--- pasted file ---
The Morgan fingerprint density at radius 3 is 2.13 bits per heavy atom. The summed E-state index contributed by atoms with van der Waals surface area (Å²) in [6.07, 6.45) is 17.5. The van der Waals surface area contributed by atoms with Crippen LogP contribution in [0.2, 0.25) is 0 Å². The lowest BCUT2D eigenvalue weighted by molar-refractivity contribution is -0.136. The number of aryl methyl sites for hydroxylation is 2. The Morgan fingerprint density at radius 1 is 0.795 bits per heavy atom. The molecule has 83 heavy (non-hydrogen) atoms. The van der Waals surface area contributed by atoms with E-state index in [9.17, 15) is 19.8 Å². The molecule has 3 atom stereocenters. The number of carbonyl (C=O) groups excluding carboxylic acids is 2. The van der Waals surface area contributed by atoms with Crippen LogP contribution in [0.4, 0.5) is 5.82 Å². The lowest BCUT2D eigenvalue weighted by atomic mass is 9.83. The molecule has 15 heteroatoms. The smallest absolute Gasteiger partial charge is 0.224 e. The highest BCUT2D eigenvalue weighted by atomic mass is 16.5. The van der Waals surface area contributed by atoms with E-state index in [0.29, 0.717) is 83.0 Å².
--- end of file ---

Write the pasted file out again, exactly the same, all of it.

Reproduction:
The Morgan fingerprint density at radius 3 is 2.13 bits per heavy atom. The summed E-state index contributed by atoms with van der Waals surface area (Å²) in [6.07, 6.45) is 17.5. The van der Waals surface area contributed by atoms with Crippen LogP contribution in [0.2, 0.25) is 0 Å². The lowest BCUT2D eigenvalue weighted by molar-refractivity contribution is -0.136. The number of aryl methyl sites for hydroxylation is 2. The Morgan fingerprint density at radius 1 is 0.795 bits per heavy atom. The molecule has 83 heavy (non-hydrogen) atoms. The van der Waals surface area contributed by atoms with E-state index in [9.17, 15) is 19.8 Å². The molecule has 3 atom stereocenters. The number of carbonyl (C=O) groups excluding carboxylic acids is 2. The van der Waals surface area contributed by atoms with Crippen LogP contribution in [0.4, 0.5) is 5.82 Å². The lowest BCUT2D eigenvalue weighted by atomic mass is 9.83. The molecule has 15 heteroatoms. The smallest absolute Gasteiger partial charge is 0.224 e. The highest BCUT2D eigenvalue weighted by atomic mass is 16.5. The van der Waals surface area contributed by atoms with E-state index in [0.29, 0.717) is 83.0 Å².